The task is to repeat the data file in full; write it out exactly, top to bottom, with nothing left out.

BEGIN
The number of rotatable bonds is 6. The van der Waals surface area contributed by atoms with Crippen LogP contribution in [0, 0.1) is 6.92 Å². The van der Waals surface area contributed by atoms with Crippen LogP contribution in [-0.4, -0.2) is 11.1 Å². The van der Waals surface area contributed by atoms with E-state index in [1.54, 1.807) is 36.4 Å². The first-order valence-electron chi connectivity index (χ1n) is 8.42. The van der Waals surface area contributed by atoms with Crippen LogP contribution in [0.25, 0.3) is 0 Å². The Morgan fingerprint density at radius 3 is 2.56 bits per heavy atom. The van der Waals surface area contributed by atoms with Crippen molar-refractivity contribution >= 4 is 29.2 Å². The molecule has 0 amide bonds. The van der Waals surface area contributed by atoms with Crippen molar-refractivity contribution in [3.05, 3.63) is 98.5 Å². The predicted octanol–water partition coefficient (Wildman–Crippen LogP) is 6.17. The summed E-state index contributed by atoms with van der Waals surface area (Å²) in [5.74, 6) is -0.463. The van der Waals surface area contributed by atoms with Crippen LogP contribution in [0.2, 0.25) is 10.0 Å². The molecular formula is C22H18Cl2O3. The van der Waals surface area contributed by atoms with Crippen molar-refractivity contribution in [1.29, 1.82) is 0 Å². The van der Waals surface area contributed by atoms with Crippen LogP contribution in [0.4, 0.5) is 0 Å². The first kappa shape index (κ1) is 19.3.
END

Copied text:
The number of rotatable bonds is 6. The van der Waals surface area contributed by atoms with Crippen LogP contribution in [0, 0.1) is 6.92 Å². The van der Waals surface area contributed by atoms with Crippen LogP contribution in [-0.4, -0.2) is 11.1 Å². The van der Waals surface area contributed by atoms with E-state index in [1.54, 1.807) is 36.4 Å². The first-order valence-electron chi connectivity index (χ1n) is 8.42. The van der Waals surface area contributed by atoms with Crippen LogP contribution in [0.25, 0.3) is 0 Å². The Morgan fingerprint density at radius 3 is 2.56 bits per heavy atom. The van der Waals surface area contributed by atoms with Crippen molar-refractivity contribution >= 4 is 29.2 Å². The molecule has 0 amide bonds. The van der Waals surface area contributed by atoms with Crippen molar-refractivity contribution in [3.05, 3.63) is 98.5 Å². The predicted octanol–water partition coefficient (Wildman–Crippen LogP) is 6.17. The summed E-state index contributed by atoms with van der Waals surface area (Å²) in [5.74, 6) is -0.463. The van der Waals surface area contributed by atoms with Crippen LogP contribution in [0.2, 0.25) is 10.0 Å². The molecular formula is C22H18Cl2O3. The van der Waals surface area contributed by atoms with Crippen molar-refractivity contribution in [1.29, 1.82) is 0 Å². The van der Waals surface area contributed by atoms with Crippen LogP contribution in [0.4, 0.5) is 0 Å². The first kappa shape index (κ1) is 19.3.